“In the old days, all potential professional soccer players gave up their academic studies at a very young age,” says Xie.
Chinese parents were often reluctant to let their kids sign up for sports schools, meaning many talented players never reached their potentials. Xie, who attended a sports school as a child, understands this attitude: Youngsters who didn’t make the cut as professional players were often left with few prospects.
A student soccer match in Shanghai, October 2019. Sixth Tone
“We didn’t learn much — we were training most of the time,” says Xie. “It’s very hard to turn your life around without a decent diploma. I’m lucky to have ended up as a coach.”
Today, however, new preferential policies allow talented young soccer players to study at China’s top middle schools, high schools, and universities. Huang gained admission to Shanghai Jincai through this system, though academically he is also one of the top students in his class.
“I’d like to go to a leading high school with a soccer program and then a university that’s also strong in soccer,” says Huang. “I can begin playing soccer professionally while I’m at university if I can get selected.”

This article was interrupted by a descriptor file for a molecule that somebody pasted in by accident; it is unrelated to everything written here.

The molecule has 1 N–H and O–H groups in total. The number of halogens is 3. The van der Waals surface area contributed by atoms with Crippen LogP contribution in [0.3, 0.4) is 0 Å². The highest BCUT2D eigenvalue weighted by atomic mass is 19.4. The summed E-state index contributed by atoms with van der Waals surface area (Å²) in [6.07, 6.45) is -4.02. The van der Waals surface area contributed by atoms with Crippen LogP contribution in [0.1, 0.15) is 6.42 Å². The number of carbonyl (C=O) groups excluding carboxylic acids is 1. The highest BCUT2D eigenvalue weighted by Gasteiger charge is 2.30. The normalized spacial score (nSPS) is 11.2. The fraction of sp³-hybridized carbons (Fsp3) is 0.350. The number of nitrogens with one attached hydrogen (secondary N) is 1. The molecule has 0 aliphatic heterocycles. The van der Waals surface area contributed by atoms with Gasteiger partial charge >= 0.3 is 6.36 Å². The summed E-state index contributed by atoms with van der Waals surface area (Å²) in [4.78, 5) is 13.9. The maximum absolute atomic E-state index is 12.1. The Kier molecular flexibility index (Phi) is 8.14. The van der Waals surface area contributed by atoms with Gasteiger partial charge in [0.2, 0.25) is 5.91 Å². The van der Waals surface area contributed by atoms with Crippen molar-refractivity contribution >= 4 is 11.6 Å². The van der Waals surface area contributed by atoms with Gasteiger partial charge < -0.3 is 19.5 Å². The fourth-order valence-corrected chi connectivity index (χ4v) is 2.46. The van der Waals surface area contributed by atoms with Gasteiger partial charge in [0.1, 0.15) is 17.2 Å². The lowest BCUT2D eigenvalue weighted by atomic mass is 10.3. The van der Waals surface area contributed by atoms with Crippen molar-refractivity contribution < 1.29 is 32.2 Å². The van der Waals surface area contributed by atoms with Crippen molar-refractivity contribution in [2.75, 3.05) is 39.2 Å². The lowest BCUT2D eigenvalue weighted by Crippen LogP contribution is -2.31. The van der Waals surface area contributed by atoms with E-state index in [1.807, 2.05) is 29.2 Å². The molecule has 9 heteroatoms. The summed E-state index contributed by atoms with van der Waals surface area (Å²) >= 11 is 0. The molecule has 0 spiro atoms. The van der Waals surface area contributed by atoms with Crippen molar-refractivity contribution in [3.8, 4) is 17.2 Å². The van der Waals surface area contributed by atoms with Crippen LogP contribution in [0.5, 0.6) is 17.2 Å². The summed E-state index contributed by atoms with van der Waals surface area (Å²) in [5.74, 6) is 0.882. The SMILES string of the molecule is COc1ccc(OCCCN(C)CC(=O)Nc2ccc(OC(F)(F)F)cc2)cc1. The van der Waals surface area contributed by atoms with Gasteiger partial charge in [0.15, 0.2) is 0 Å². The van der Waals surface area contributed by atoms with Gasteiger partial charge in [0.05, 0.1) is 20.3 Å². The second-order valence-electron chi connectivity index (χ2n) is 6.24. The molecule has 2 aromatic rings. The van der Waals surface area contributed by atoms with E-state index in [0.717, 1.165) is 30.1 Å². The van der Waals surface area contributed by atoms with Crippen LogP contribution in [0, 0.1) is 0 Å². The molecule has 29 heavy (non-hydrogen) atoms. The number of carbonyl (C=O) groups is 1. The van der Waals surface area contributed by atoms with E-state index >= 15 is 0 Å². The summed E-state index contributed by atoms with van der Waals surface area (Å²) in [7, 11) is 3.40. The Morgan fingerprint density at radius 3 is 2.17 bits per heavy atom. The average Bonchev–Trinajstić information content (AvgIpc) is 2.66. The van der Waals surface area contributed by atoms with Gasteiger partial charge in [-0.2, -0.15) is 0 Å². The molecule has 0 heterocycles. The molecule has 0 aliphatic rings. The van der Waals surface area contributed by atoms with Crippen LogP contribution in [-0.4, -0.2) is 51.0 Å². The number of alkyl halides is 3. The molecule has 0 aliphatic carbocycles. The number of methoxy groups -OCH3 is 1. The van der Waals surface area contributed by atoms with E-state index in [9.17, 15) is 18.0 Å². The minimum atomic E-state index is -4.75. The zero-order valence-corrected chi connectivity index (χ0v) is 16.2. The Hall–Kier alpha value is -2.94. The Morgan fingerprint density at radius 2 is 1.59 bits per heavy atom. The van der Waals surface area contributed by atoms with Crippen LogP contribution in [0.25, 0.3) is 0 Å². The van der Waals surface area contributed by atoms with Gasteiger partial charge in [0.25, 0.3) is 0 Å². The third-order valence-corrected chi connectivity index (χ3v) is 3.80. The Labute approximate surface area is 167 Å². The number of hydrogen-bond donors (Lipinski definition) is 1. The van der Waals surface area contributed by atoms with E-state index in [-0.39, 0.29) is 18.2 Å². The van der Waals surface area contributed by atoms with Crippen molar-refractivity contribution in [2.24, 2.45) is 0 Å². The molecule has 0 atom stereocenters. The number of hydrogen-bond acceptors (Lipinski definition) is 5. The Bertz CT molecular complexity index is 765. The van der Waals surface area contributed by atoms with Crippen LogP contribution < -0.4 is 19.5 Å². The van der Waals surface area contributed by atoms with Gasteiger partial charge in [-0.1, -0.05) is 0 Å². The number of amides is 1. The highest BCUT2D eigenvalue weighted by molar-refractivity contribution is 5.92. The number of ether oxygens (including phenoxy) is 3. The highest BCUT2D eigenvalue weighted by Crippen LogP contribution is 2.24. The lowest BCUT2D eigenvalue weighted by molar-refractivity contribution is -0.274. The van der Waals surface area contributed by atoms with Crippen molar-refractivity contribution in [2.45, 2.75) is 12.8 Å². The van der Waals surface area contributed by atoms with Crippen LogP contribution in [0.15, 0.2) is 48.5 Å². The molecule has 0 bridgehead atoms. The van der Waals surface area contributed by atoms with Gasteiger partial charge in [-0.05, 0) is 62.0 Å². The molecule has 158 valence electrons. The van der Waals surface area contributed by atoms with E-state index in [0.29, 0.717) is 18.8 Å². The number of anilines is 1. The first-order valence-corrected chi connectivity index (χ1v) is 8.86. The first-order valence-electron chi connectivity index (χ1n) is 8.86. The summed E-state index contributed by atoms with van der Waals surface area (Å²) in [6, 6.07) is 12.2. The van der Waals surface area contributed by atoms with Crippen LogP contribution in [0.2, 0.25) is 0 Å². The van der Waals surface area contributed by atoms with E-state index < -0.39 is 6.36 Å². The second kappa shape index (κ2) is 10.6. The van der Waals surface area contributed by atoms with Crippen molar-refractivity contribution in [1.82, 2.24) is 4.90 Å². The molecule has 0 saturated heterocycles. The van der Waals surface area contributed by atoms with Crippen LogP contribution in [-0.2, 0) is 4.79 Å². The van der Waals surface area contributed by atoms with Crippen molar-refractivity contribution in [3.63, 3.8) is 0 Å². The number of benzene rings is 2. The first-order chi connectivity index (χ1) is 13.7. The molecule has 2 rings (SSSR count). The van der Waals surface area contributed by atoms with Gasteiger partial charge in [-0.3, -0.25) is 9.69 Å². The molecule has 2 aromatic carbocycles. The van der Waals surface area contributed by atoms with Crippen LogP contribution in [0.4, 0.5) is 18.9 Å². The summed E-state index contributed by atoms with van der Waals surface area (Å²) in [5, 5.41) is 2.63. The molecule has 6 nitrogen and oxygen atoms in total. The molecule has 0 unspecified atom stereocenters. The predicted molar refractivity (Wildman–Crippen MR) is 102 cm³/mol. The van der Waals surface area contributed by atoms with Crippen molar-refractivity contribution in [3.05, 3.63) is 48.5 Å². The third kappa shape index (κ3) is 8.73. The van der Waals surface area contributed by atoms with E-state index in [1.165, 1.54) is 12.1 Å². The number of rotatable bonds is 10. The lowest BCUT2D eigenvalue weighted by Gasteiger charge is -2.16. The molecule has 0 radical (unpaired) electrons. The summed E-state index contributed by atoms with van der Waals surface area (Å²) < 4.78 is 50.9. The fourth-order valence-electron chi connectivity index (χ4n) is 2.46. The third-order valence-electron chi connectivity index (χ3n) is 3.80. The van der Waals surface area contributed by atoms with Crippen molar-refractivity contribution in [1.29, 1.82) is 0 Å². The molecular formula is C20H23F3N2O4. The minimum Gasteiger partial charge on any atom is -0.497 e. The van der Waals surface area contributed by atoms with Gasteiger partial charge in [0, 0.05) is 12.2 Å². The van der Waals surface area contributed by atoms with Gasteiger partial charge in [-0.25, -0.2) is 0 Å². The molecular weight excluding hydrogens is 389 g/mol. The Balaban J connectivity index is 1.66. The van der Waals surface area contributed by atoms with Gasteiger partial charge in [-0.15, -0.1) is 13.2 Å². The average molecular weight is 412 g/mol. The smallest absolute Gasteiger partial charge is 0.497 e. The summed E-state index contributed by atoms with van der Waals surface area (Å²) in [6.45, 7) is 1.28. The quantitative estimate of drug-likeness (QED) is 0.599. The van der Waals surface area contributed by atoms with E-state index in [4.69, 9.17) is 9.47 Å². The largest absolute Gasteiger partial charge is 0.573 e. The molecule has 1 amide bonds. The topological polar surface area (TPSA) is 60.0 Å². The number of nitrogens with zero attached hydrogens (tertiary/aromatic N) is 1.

Huang’s mother, Li Hong, tells Sixth Tone that she’s now fully on board with this plan, though she used to worry about how her son’s training might impact his studies. “I believe he can reasonably divide his time between learning and playing,” she says.
Parents of young players cheer during a soccer match in Shanghai, October 2019. Sixth Tone
Like all aspiring sportspeople, Huang faces a tough battle to break into the professional leagues. Despite all the recent progress, Xie admits that the vast majority of CSL players still come from sports schools, where students focus exclusively on soccer from as young as 10 years old.
But Xie thinks that of the hundreds of children he has coached at Jincai, Huang stands the best chance of playing for a side like Shanghai SIPG. What may set the young forward apart is his soccer intelligence — precisely the skill “IntelliGym” promises to hone.
“His running is much more effective than the others’,” says Xie. “He’s aware of the other players’ movements and knows whether to pass to a teammate or break through on his own.”
Editor: Dominic Morgan.
(Header image: Young players train for soccer in Shanghai, October 2019. Sixth Tone)(Header image: Young players train for soccer in Shanghai, October 2019. Sixth Tone)